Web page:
Another Dianelis Breaks Free in Cuba

Domestic Violence is still seen by many in Cuba as something normal.

Rosa Martinez

HAVANA TIMES – Several days ago Irina Echarry, colleague and friend, wrote a post related to gender violence, specifically about the denunciation made by Dianelis Alfonso -known as La Diosa de Cuba-, and the way in which that case had impacted on Cuban society, which, as Irina rightly says, is a country accustomed to defending and justifying the abuser and offending the victim.

On this subject I could easily write a book, because where I live there are many women mistreated by their husbands, boyfriends or lovers, and unfortunately, they are not limited to my marginal and poor neighborhood. Examples of violence towards women, run the gamut of our society, for example, the case I want to tell you about happened among professionals.

Well the young woman I want to discuss is a university professor, excellent professional, with two small daughters. For many years she was the victim of verbal, physical and psychological abuse by the father (engineer and manager) of her two daughters.

Since I’ve been very close to her, from the beginning of the relationship I saw that coming. You did not have to be a visionary to imagine what would be the outcome of that story that should be about love.

More than once I told her that the man spoke to her in a defiant and threatening tone that I did not like, that he believed himself the owner of the world, and of course, of her.

No girl, she told me, Pedri is harmless. What happens is he has that way about him that is scary, but when you know him well you realize that he is a very humble and good person.

Well, the truth is that Pedro was noble, affectionate, attentive and even gentlemanly, but not with my friend, with the rest of the world, with other people, especially with other women, even with me he was different, so that, if I would not have known his insides well, even I would have believed the good guy story.

But what at first were harsh words with a high tone, little by little became phrases of constant criticism, challenging, threatening.

Then came the screams and offenses; later the blows, the threats to kick her out on the street with her daughters, who were already born by then.

During all those years I was there, suffering with her, witnessing everything, advising them both. I told her to leave, that she could always get ahead, that she was young and could start her life again, because she had a job, and if the salary was not enough she could invent something more as I do and how many women do throughout Cuba, she would not be the first, nor the last.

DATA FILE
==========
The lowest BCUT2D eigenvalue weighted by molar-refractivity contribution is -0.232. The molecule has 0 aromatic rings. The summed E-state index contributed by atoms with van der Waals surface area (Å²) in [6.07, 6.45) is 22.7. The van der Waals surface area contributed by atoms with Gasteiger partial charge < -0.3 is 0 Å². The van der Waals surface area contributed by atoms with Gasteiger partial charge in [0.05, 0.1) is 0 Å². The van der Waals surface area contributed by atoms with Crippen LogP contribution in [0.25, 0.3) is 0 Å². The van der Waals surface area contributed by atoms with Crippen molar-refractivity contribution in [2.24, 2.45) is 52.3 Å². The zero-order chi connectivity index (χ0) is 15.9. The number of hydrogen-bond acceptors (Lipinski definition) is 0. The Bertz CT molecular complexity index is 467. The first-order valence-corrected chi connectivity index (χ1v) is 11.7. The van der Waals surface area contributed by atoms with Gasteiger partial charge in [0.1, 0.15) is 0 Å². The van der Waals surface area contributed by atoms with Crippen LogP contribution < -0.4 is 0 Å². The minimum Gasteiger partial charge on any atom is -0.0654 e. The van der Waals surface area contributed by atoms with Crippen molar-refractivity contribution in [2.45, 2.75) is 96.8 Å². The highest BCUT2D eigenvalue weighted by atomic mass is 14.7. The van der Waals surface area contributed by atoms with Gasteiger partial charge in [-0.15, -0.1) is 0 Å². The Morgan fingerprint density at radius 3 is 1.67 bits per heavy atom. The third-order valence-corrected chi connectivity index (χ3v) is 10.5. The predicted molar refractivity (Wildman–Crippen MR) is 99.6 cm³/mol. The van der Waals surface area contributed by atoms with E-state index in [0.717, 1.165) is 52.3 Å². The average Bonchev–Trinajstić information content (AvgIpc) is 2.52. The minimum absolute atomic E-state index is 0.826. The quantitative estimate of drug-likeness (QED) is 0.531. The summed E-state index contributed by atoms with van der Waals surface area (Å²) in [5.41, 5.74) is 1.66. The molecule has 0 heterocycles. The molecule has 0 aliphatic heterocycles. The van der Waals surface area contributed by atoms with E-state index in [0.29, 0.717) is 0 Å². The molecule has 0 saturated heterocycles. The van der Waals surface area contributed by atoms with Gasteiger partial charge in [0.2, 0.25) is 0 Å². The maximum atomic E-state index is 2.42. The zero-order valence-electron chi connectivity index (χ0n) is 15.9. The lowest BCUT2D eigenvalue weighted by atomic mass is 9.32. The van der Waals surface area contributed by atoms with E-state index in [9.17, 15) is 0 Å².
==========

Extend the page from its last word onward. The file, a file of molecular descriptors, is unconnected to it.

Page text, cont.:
To him I said plenty; that my friend did not deserve the treatment he gave her, that she was a faithful, hardworking, sacrificed girl. I asked him why he was treating her that way. And always, again and again he put on that face of a helpless puppy and told me: she transforms me, I don’t know what to do, she brings out all the bad things that are in me…

I imagine that many people here would say, poor Pedro, having to put up with an evil woman, always answering back, that takes him out of step, a man who struggles as hard as he. In addition, she has everything she needs and more, he provides her with everything.

Yes, because that is the way many people in Cuba still think. In the 21st century many believe that a man deserves respect and obedience, and the woman must keep silent however she is treated, and always try to please the husband who sacrifices so much to give the family what it needs.

Luckily my friend no longer thinks so and decided to get rid of her chains before it was too late.

Rosa Martínez

Rosa Martinez: I am another Havana Times contributing writer, university professor and mother of two beautiful and spoiled girls, who are my greatest joy. My favorite passions are reading and to write and thanks to HT I’ve been able to satisfy the second. I hope my posts contribute towards a more inclusive and more just Cuba. I hope that someday I can show my face along with each of my posts, without the fear that they will call me a traitor, because I’m not one.